The '45 Degree' Diagram

The '45 Degree' Diagram

Many of you will have spent quite a lot of time looking at '45 degree' diagrams, or 'Keynesian cross' diagrams. Until a few years ago, they were the main way in that the expenditure and income aggregates where analysed. Nowadays, aggregate demand and supply diagrams are preferred, although many teachers still like to explain the situation using the 'good old' 45-degree diagram. It should be noted, though, that examiners prefer students to use aggregate demand and supply analysis (see the next three Learn-Its).

On those grounds, I do not intend to spend too long on this. I do feel, though, that these diagrams are useful for explaining the concept of marginal propensity to consume (MPC). This, in turn, is important for the understanding of the multiplier.

Look at the diagram below.

The consumption function

You can see why this is called the 45-degree diagram. There is a line that comes diagonally out of the origin at an angle of 45 degrees. The reason why these diagrams have this 45-degree line is that for every point on the line, the value of whatever is being measured on the x-axis is equal to the value of whatever is being measured on the y-axis. In this case, that means that Y = C.

Actually, this fact it not so important when dealing with consumption functions, but it is very important if the y-axis is measuring planned expenditure. Equilibrium national income occurs where Y = E, and this would be every point on the 45 degree line.

Anyway, the other line in the diagram is the one that represents consumption in the economy at each level of income. For simplicity, we shall assume that we are dealing with a 2-sector model of the economy. Households either consume or save their income. The line starts at point 'a'. This means that even when income is zero, consumption is 'a'. This is called autonomous consumption. How can households consume if they have no income? We have to assume that 'saving' is negative, or that 'dissaving' is going on. In other words, households have to borrow money to consume, or dip into previously saved money, while they temporarily (one hopes!) have no income.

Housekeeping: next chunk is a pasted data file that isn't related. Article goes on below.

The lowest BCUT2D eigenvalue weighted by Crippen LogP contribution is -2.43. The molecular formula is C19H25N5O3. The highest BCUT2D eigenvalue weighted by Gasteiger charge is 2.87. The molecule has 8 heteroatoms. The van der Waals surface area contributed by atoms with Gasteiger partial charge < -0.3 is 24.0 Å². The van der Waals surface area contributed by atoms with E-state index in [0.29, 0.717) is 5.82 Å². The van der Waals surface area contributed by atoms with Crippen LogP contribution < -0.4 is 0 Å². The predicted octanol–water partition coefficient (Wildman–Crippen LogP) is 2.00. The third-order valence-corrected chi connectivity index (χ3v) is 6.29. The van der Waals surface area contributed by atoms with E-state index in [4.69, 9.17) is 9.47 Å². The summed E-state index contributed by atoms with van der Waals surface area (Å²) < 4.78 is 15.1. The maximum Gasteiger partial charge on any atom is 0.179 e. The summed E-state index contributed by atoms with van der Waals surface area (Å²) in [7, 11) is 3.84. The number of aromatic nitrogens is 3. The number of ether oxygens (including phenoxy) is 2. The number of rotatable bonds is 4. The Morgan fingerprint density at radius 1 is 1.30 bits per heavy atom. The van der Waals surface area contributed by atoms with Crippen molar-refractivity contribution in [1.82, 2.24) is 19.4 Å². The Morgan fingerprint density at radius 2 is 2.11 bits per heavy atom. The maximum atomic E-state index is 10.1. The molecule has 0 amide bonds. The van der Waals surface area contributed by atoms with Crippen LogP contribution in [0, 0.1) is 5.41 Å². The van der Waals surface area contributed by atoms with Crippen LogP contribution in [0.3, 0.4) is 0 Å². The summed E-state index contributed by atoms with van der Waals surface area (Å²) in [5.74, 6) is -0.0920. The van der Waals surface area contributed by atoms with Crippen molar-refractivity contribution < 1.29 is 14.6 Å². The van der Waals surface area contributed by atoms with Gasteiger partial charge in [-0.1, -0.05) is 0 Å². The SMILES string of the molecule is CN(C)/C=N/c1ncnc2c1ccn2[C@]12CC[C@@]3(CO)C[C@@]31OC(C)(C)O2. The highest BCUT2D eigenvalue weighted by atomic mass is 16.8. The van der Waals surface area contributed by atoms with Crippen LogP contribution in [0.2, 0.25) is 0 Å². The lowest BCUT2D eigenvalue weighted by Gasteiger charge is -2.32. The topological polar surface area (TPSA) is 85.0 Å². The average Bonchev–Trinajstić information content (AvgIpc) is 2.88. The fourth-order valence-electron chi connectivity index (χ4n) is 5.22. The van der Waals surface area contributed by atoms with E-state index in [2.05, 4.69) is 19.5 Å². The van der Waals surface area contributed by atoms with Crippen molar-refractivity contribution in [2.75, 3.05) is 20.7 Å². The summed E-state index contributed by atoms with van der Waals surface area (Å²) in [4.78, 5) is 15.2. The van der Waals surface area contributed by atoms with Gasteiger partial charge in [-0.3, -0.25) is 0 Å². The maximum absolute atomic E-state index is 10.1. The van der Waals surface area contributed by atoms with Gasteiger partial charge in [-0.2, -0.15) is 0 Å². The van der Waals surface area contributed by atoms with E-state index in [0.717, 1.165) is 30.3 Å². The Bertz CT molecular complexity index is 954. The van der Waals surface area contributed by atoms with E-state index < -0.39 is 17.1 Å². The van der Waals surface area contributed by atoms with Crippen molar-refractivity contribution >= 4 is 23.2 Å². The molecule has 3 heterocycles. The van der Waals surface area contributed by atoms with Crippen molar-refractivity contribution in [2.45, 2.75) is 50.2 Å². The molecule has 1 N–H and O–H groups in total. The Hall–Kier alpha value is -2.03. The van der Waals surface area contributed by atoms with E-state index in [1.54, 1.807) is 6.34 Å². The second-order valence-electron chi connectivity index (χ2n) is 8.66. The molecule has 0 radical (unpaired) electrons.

As income rises, consumption also rises. The gradient of the line represents something called the marginal propensity to consume. This is the amount of every extra pound earned that is spent. If you earned an extra £1, and spent 60p of it, then the value of the MPC would be 0.6. Notice that if you spend 60p of an extra £1, you must, by definition, be saving the other 40p. Hence, the marginal propensity to save (MPS) will be 0.4. It should also make sense that MPC + MPS = 1.

Here are the formulas:


Notice that the consumption line has been labelled C = a + BY. You may remember the equation of a line in GCSE maths (Y = MX + C). The consumption equation is exactly the same structure. 'a' is the intercept point on the y-axis (autonomous consumption) and 'b' is the gradient (the MPC).

This next diagram shows the relationship between the consumption function and the savings function.

The relationship between the consumption function and the savings function

Where the consumption line crosses the 45 degree line, Y = C. Hence savings must be zero. You can see that this is the case in the bottom diagram. To the left of this point (Y1), C > Y, so saving must be negative. Dissaving is occurring. To the right of Y1, C < Y, so saving is positive. Notice that since MPC + MPS =1, the gradient of the saving line is '1-b' where 'b' is the gradient of the consumption line.

The multiplier in the 2-sector economy

The multiplier is a very important concept in macroeconomics. The best way to explain the multiplier is to use a circular flow diagram.

Circular flow diagram